2020 has been a landmark year. Covid-19 has wreaked havoc on the economy and many feared that bankruptcy would be on the increase, as with previous pandemics.  Interestingly, according to a recent study by Harvard Business School, bankruptcy has actually decreased since mid-March 2020.  

While large corporations are still exercising this option, fewer small businesses and consumers have filed for bankruptcy. Possibly because governments, banks and other financial institutions around the world have offered more assistance than ever before.

Also, many small businesses found ways to pivot or take their brick and mortar businesses online, while many people who lost jobs during the pandemic figured out ways to use their existing skills to make money online.

But what happens when pandemic assistance runs out?  And what if you haven’t found a way to save your financial situation fast enough?  When should you consider filing for bankruptcy?

What’s the best time to file for Bankruptcy?

In this post, we’ll cover some of the benefits and drawbacks of declaring bankruptcy to help you make an informed decision. However, it’s a huge subject, we can’t possibly know your situation and cover every angle, which is why we highly recommend seeking legal assistance.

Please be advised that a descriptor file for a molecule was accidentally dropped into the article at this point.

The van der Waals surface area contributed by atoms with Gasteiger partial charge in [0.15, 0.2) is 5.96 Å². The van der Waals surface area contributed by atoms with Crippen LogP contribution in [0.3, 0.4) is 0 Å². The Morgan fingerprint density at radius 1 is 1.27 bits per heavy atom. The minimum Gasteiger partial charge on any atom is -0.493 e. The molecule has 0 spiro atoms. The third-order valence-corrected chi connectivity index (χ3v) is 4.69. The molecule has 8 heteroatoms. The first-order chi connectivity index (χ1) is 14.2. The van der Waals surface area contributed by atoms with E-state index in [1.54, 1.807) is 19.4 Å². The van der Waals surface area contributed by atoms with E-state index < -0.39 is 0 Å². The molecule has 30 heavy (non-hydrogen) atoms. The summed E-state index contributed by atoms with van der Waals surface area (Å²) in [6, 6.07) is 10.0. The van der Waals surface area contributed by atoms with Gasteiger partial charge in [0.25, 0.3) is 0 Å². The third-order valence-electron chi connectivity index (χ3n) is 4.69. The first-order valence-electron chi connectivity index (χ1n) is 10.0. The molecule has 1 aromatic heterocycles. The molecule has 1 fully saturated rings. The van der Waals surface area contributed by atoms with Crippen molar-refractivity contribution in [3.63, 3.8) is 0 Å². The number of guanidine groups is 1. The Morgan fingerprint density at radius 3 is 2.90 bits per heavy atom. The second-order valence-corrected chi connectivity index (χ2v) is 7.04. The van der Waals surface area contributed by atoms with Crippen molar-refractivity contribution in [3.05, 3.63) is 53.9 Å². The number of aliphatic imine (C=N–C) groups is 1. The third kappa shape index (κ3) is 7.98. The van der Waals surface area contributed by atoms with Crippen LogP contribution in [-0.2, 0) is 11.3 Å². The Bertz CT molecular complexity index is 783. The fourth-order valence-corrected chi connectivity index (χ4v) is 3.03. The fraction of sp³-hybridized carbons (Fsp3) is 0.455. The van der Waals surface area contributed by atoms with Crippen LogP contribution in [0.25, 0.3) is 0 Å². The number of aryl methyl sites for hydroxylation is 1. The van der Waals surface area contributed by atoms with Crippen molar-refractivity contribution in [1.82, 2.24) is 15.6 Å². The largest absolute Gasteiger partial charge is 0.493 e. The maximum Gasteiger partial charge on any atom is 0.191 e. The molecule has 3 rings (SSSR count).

If you feel like you’re drowning with debt, with no way out, the best thing you can do is book a consultation with a reputable legal firm like these Birmingham bankruptcy lawyers.  They can advise whether bankruptcy is the best route to take in your personal circumstances.

Let’s start with the drawbacks – these are the reasons people fear filing for bankruptcy.

Reasons not to file for Bankruptcy

3 Reasons Not to File for Bankruptcy

Bankruptcy is not a decision anyone takes lightly.  It’s a scary prospect and for good reason – it carries some hefty implications which can linger for years.

1. Loss of Credit

Bankruptcy remains on your credit record for 7 to 10 years. During this time, it will be near impossible to get a loan or apply for a credit card.  You will most likely be subject to higher insurance rates as well.  And it may even make it difficult for you to get a job or rent an apartment.